This vignette provides guidance for people who new to OpenTripPlanner (OTP) and R. After you have R and OTP installed and have become familiar with them (e.g. by reading this vignette), we recommend working through Getting Started vignette.
OpenTripPlanner (OTP) is a free, open-source, and cross-platform multi-modal route planner written in Java. It is like having your own private version of Google Maps. OTP can be used to run public route-finding services such as https://ride.trimet.org but it can also be run on your own computer or server. If you want to analyse a transport networks OTP is a very useful tool. However, OTP is, as the name suggests, a Trip Planner, not analytical software. So, while OTP can find the fastest route from A to B or find all the places that are within a 20-minute walk of C, it cannot answer a question like “how many people live within 10-minutes of a park?” This is where R can help. R can process multiple spatial datasets such as population densities and park locations but does not have a built-in journey planner.
This package allows you to use the trip planning power of OTP with the analytical might of R.
opentripplanner R package makes it easier for R and OpenTripPlanner to communicate. Specifically, it allows you to do use R to control OTP and use it as a local routing service. For more on local versus remote routing services, see the Transportation chapter in Geocomputation with R.
R is an open-source programming language and free software environment for statistical computing and graphics. R has many capabilities for analysing data and writing software, but in this context, its ability to produce and analyse spatial data and maps is most relevant. RStudio is an Integrated Development Environment (IDE) for R which is free for personal use.
An R package is a small piece of software that extends the basic capabilities of R. It is a bit like how a new phone can do some things out of the box (make phone calls, send email) but you have to install apps to add extra abilities.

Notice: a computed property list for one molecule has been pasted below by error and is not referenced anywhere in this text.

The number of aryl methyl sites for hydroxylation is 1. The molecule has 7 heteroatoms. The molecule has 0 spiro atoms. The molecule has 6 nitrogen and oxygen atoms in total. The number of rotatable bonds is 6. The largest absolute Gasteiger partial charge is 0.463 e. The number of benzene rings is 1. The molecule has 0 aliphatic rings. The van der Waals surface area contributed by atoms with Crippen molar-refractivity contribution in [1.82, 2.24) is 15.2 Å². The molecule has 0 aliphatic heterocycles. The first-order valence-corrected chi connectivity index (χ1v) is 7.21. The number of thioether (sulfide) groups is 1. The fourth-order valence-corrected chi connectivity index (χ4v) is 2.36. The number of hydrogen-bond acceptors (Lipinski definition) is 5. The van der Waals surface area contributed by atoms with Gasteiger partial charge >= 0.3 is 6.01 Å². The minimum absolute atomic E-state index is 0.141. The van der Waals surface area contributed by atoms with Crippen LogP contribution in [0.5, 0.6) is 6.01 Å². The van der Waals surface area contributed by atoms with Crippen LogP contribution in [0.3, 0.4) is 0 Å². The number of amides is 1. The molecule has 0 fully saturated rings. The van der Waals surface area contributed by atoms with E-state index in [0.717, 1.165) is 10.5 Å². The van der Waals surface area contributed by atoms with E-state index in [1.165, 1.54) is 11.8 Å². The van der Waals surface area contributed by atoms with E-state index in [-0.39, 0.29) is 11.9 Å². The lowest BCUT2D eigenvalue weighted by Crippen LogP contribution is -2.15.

To get started with R, see An Introduction to R or from within R by running
help.start(), introductory tutorials such as DataCamp’s free Introduction to R course, or the R tutor website. The Geocomputation with R book covers the packages and skills required to analyse spatial datasets such as those produced by OpenTripPlanner.
A video tutorial for installing R and RStudio
You will need a modern computer and to install some software to use OTP and R on your local computer.
Running your own trip planner is computationally expensive an so the best results will be had on a modern desktop computer. This package comes with some demonstration data for the Isle of Wight, which as a very small area will run on most modern laptops and desktops.
OTP requires at least 1 GB of space to run the demonstration dataset, but by default will request 2 GB. On low-end machines, it is necessary to change the default memory allocations and minimise memory use by other programmes.
For larger areas OTP will need more memory. An approximate guide to memory use is:
OTP is optimised for city-scale routing and performance will degrade with larger areas, although OTP is used successfully with several small European Countries e.g. the Netherlands.
Note If you use a 32 Bit version of Java the maximum amount of memory that can be used by OTP is 4 GB.
The OpenTripPlanner for R package requires:
Download and install Java 8. You will need the correct version for your operating system. If possible the 64 Bit version of Java is preferable, especially if you want to use OTP over large areas.
The package includes a simple function for checking if you have the correct version of Java
To get Java:
Linux we recommend instructions at StackOverflow.
For Debian based Linux including Ubuntu and Linux Mint, the following commands in the terminal will install the correct version.
sudo apt install openjdk-8-jdk
Now that you have installed Java and R go to the Getting Started vignette, to find how to install the package, create a graph, and use it to plan trips.